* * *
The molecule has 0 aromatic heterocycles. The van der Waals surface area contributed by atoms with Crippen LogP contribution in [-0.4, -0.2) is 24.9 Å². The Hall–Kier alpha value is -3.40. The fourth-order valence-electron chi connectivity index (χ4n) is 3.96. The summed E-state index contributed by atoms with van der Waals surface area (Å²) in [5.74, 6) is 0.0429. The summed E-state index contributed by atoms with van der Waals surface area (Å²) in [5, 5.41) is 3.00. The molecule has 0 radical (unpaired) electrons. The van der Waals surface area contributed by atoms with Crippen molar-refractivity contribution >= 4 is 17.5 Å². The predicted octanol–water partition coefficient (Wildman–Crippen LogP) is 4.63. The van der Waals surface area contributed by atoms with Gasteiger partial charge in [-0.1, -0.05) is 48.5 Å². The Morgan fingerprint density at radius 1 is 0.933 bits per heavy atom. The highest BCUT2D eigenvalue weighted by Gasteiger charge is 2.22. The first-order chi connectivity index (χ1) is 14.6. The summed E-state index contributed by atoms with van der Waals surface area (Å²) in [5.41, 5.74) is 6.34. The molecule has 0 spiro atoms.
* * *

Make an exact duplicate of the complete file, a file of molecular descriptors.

The molecule has 0 aromatic heterocycles. The van der Waals surface area contributed by atoms with Crippen LogP contribution in [-0.4, -0.2) is 24.9 Å². The Hall–Kier alpha value is -3.40. The fourth-order valence-electron chi connectivity index (χ4n) is 3.96. The summed E-state index contributed by atoms with van der Waals surface area (Å²) in [5.74, 6) is 0.0429. The summed E-state index contributed by atoms with van der Waals surface area (Å²) in [5, 5.41) is 3.00. The molecule has 0 radical (unpaired) electrons. The van der Waals surface area contributed by atoms with Crippen molar-refractivity contribution >= 4 is 17.5 Å². The predicted octanol–water partition coefficient (Wildman–Crippen LogP) is 4.63. The van der Waals surface area contributed by atoms with Gasteiger partial charge in [-0.1, -0.05) is 48.5 Å². The Morgan fingerprint density at radius 1 is 0.933 bits per heavy atom. The highest BCUT2D eigenvalue weighted by Gasteiger charge is 2.22. The first-order chi connectivity index (χ1) is 14.6. The summed E-state index contributed by atoms with van der Waals surface area (Å²) in [5.41, 5.74) is 6.34. The molecule has 0 spiro atoms.